Review by Andy Wright.
This book was nothing at all like I expected. Sure, it has some cracking tales of flying and odd postings, but I was expecting a book full of amusing and clever stories imaginatively told by some of the great characters of Qantas and, therefore, Australian aviation. Read the cover and that’s what it suggests. Sit down, fasten your seatbelt and chuckle away. It is certainly not that at all. It is much more.
I’ve said before, when reviewing Bill Anderson’s A Lifetime in Longhaul, that I am an unabashed Qantas fan for various reasons, but with a particular leaning towards the airline’s history and its ability to get on with the job. It is not the flashiest operation, it is not the cheapest to fly and it cops a good amount of, sometimes justified, criticism. However, it is there every day, such a constant in people’s lives that it almost blends in to the background, quietly and effectively doing what it is relied upon to do. It attracts criticism, all too easily at times, as we expect such a high standard because the airline itself holds itself to performing at such a high level. In many ways it is no different to numerous other airlines in this respect but Qantas remains our national carrier and, therefore, will always be subject to the strongest scrutiny despite it being part of the furniture.
It is the people that make things work, of course, that are responsible for everything that Qantas was, is and will be. Every single one of them, from the earliest Queensland fliers, the former RAAF aircrew who led the intercontinental charge after the war, the first female cabin crew and the staff at the many refuelling bases around the world in the Constellation and Boeing 707 days, to the engineers who go above and beyond, the ground handlers working in all sorts of weather and the aircrew re-training on new aircraft, lives and breathes the airline. There is always a little turbulence of course and Jim Eames’ book mentions numerous industrial actions and the evolution of Qantas’ handling of each unique situation. The one general trait, however, is that no challenge is too great. It has to be cost-effective of course as this is, after all, a business, but if it can be made to work or, more correctly, engineered, it will be done.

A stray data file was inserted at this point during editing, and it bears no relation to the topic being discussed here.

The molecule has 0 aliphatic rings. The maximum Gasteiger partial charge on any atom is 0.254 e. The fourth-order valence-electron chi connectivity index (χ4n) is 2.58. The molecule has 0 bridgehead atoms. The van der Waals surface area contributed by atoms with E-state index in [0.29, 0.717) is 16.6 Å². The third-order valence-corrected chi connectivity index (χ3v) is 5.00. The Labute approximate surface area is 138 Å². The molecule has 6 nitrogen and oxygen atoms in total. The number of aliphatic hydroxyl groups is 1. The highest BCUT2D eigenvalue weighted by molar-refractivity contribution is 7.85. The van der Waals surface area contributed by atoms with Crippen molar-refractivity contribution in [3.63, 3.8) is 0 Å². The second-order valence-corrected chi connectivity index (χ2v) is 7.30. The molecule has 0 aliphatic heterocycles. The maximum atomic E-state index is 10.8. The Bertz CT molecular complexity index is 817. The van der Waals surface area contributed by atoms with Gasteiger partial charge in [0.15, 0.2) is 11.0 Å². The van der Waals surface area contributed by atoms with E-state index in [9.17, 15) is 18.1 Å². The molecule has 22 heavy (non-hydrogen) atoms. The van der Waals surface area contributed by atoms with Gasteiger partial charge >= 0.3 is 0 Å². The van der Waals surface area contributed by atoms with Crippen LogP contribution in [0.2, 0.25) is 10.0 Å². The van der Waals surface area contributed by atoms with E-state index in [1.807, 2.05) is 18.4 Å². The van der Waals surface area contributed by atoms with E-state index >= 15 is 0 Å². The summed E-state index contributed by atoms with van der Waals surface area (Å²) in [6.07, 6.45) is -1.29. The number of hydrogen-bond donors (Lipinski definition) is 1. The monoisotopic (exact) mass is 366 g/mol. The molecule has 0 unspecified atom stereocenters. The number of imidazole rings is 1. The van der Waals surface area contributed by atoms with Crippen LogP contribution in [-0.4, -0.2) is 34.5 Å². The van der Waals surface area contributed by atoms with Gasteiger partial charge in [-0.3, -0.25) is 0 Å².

The author of The Flying Kangaroo, clearly, wears his heart on his sleeve when it comes to the airline, but he is not backward in coming forward about what could have been done better. Importantly, his discussion is heavily supported by quotes and memories from those who were there and the vast majority are honest (sometimes brutally) and enlightening. All of Qantas’ formative post-war operations feature, namely New Guinea, Constellations and dodgy engines, the 707 revolution and the coming of the 747. A very pleasant surprise was the lengthy look at the airline’s operations in to, and out of, Vietnam during the war. It is a tangible reminder, along with the various natural and manmade disasters over the decades, that, if the balloon goes up, there’s a good chance an airliner with a flying kangaroo on its tail will be there to help.
There are some great characters (I did note that the great Keith Thiele was referred to as Keith Thistle which was my only disappointment) and tales of derring-do and hi-jinks within the pages of this book and none fail to entertain while making the reader realise that, for the most part, many of those who got up to mischief, key to the airline’s culture and professionalism though they were, would not survive in today’s world of high sensitivities and political correctness. Perhaps that’s for the best as the smallest voice can attract an international audience if it finds the right avenue. That’s not to say today’s Qantas is staffed by robots, far from it, but it is certainly a different animal to what it was in the days of the telex, the navigator and the multiple stop itinerary.
However, The Flying Kangaroo talks about where today’s Qantas came from and there are many characteristics that remain and will continue to do so. The airline world is cutthroat and many have fallen by the wayside or, worse, been disastrously affected by shortcuts or a lowering of standards. Luck will always play a part and Qantas has had its fair share. Its ventures have not always been successful, but others that no one else would, or could, touch have been the making of this airline. There has to be fanfare, celebration and excessive marketing to make a business stand out against it competitors, and Qantas is no stranger to such things, but just as effective is the constant delivery of the every day, or what becomes the every day, responsibilities, the things that everyone sees but, mostly, don’t register.
Such things are remarkable in their routine. They are achieved by a multitude of people doing their job and, when required, going above and beyond to deliver something special or even just maintain the status quo.
The Flying Kangaroo is an honest, no-nonsense and warm-hearted discussion of the history of one of the world’s great airlines and the people responsible for making it so. Despite covering some of the political wranglings behind the scenes, it remains an easy, flowing read although the Australian Airlines takeover takes a bit of effort on the home stretch. There is a bit of flying for everyone, from de Havilland Beavers to 747s, and there is little doubt that most readers will recognise some of those Qantas people featured within. Such is the impact and influence of the ‘Spirit of Australia’.
Note: This book is now five years old and many of those who make Qantas the international symbol it is are currently stood down due to reduced operations as we handle the COVID19 pandemic. Whether everyone returns to work is not known, but they have all contributed to the history of one of the world’s great airlines.